Traditionally, musicians and artists used cannabis to boost their creativity. But how does the drug affect more conventional workers?
Studying the influence of cannabis on productivity
With cannabis now legal in more places, including Canada and several U.S. states, research is underway to determine how it affects people’s productivity at work.
A recent study found that using the drug after work did not affect people’s performance or productivity the next day. Research has explored how cannabis use at different times of the day affects people’s ability to perform tasks and meet the demands of their jobs, as well as their behavior towards their co-workers and their attitude towards their work.
Post-work cannabis use did not affect any of the measures of job performance.
However, when people used cannabis before and during work, they did not fare as well. Cannabis interfered with their ability to perform tasks, affected their concentration, and reduced their problem-solving skills. It hurt people’s “citizenship behavior” – their likelihood of helping colleagues or working in teams. And it has also increased people’s propensity to engage in counterproductive behavior, such as daydreaming at work and taking excessive time to complete a task.
Cannabis, better than alcohol?
As with alcohol – where the consumption of a spirit compared to a beer affects not only the speed of intoxication but also the impact it has on functioning – the effect of cannabis will vary according to the product.
The study does not provide much detail about the amount of cannabis consumed by the participants – just that they used it before, during, or after work. We, therefore, know little about whether cannabis use begins to affect work performance negatively.
Nevertheless, it challenges the stereotypes of cannabis users as lazy and unmotivated. Research on the effects of alcohol on work performance is much more extensive. It shows how alcohol consumption after work and, in particular, heavy drinking affects work negatively in many ways. These include reduced productivity, higher levels of absenteeism, inappropriate behavior, and worse relationships with co-workers.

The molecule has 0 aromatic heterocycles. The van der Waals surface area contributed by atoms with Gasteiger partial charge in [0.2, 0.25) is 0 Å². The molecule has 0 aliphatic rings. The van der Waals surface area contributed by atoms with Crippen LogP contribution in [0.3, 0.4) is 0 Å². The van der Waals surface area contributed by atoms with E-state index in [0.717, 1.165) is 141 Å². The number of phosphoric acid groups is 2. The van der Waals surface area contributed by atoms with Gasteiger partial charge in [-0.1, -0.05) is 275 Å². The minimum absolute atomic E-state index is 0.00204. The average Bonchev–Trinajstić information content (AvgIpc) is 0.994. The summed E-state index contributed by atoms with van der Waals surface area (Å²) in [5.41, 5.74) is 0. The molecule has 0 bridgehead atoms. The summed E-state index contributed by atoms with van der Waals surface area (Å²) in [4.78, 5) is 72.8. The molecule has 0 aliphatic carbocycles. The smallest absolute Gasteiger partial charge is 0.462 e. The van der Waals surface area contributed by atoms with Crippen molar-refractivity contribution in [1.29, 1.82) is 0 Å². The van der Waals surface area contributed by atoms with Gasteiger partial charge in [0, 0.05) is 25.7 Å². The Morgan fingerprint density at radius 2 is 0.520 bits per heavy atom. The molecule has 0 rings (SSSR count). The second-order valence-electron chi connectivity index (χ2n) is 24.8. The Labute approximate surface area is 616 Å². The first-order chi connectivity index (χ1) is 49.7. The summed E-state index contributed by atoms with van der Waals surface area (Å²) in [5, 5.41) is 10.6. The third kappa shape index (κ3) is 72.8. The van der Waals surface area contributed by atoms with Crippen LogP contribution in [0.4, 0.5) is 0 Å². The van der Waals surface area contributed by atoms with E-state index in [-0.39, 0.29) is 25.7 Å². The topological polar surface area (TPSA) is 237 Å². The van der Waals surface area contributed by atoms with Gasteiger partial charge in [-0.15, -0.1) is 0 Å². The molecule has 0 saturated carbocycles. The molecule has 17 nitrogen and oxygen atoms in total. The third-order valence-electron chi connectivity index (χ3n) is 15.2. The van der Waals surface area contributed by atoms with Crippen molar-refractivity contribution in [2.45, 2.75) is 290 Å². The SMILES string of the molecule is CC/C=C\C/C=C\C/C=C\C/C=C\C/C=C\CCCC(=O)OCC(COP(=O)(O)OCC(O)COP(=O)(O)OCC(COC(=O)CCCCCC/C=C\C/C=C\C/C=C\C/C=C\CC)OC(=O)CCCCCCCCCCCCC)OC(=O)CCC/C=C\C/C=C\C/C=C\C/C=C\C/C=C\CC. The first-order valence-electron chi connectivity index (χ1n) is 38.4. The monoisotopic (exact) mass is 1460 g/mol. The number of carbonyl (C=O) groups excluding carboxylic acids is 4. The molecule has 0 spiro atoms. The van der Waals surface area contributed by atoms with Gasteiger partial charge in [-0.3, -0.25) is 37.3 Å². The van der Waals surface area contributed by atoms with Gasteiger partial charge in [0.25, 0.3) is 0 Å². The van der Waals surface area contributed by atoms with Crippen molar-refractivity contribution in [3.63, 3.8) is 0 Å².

This new research on cannabis and productivity, although limited, is an important step forward in the study of the effects of the drug on society.
It goes beyond the historically crude assessments of cannabis use, which would ask participants whether or not they had ever used cannabis and then draw conclusions based on this simplistic grouping.
This study lacked information on different doses and frequency of use. Research in this area is, however, delicate, as people who use cannabis are likely to use other substances, such as alcohol, as well or have a history of use. It is, therefore, impossible, or even difficult to determine which substance may be responsible for an effect on performance in some cases.
Implications for drug testing
Cannabis use is not a niche activity. Estimates suggest that 20% of Americans have used it, while in Europe, it remains the most popular drug after alcohol, whether legal or not. Cannabis is well known to reduce stress and help people relax, so it is likely to be an attractive antidote for a stressful working day.
If companies have drug policies, they should be evidence-based and tailored to the needs of the job. The effect of cannabis on coordination is an area of most concern.